Thinking about Suffering

August 29 is the date one which we Orthodox commemorate the Beheading of St. John the Forerunner.   [A trivia note: It also is the date of King Herod’s birthday, but in any case the day is stained by by the King’s notorious decision to murder the Forerunner of the Lord as part of the king’s own birthday celebration.]  St. John is granted eternal memory in the Scriptures and festal Tradition of the Church while Herod is remembered only for murdering a great man.  One sign of the significance of St. John the Baptist in the early church is that he is mentioned in all four gospels.

The hymn for this feast notes that St. John joyously suffered for the truth:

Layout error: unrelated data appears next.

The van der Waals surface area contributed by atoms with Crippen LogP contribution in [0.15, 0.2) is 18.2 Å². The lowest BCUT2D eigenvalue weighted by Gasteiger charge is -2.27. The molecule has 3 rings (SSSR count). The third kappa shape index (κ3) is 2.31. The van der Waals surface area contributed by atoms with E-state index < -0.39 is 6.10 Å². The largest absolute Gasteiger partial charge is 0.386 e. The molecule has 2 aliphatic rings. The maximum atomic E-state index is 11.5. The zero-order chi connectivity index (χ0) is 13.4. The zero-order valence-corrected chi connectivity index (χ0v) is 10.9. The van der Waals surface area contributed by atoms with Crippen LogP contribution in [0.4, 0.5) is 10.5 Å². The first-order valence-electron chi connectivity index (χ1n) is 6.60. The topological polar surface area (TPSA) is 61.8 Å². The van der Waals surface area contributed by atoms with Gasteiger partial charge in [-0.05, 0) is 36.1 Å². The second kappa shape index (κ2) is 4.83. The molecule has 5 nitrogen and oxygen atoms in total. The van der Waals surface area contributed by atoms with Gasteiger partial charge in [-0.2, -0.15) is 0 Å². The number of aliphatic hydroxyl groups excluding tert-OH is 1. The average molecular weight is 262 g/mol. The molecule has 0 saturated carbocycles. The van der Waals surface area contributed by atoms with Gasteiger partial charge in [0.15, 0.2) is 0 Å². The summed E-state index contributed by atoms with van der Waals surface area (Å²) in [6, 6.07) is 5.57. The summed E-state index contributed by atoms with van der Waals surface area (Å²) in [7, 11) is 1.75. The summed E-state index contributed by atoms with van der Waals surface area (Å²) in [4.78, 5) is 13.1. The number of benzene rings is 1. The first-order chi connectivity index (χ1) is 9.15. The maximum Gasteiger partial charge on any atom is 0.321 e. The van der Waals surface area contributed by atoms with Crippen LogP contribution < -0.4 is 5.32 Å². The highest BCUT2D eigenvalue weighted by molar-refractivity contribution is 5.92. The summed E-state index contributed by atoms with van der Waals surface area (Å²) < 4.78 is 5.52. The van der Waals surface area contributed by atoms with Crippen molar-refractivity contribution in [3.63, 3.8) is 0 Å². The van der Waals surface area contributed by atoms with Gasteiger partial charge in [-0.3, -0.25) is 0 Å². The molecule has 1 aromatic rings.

The memory of the righteous is celebrated with hymns of praise, but the Lord’s testimony is sufficient for you, O Forerunner. You were shown in truth to be the most honorable of the prophets, for you were deemed worthy to baptize in the streams of the Jordan Him whom they foretold.  Therefore, having suffered for the truth with joy, you proclaimed to those in hell God who appeared in the flesh, who takes away the sin of the world, and grants us great mercy.

In honor of the St. John, as we commemorate his death, here is a poem from Scott Cairns.

Come, together we will press

to enter the camel’s eye

that narrowest of gates.

Observe the trees. Just as they

must endure the winter’s storms

before they can bear fruit, so it is

with us. This troubled age is our own

destructive storm. Enduring

its trials and temptations, we obtain

our inheritance, our flowering, this new

fruitfulness, and also enter heaven’s kingdom.

(Love’s Immensity, p. 42-43)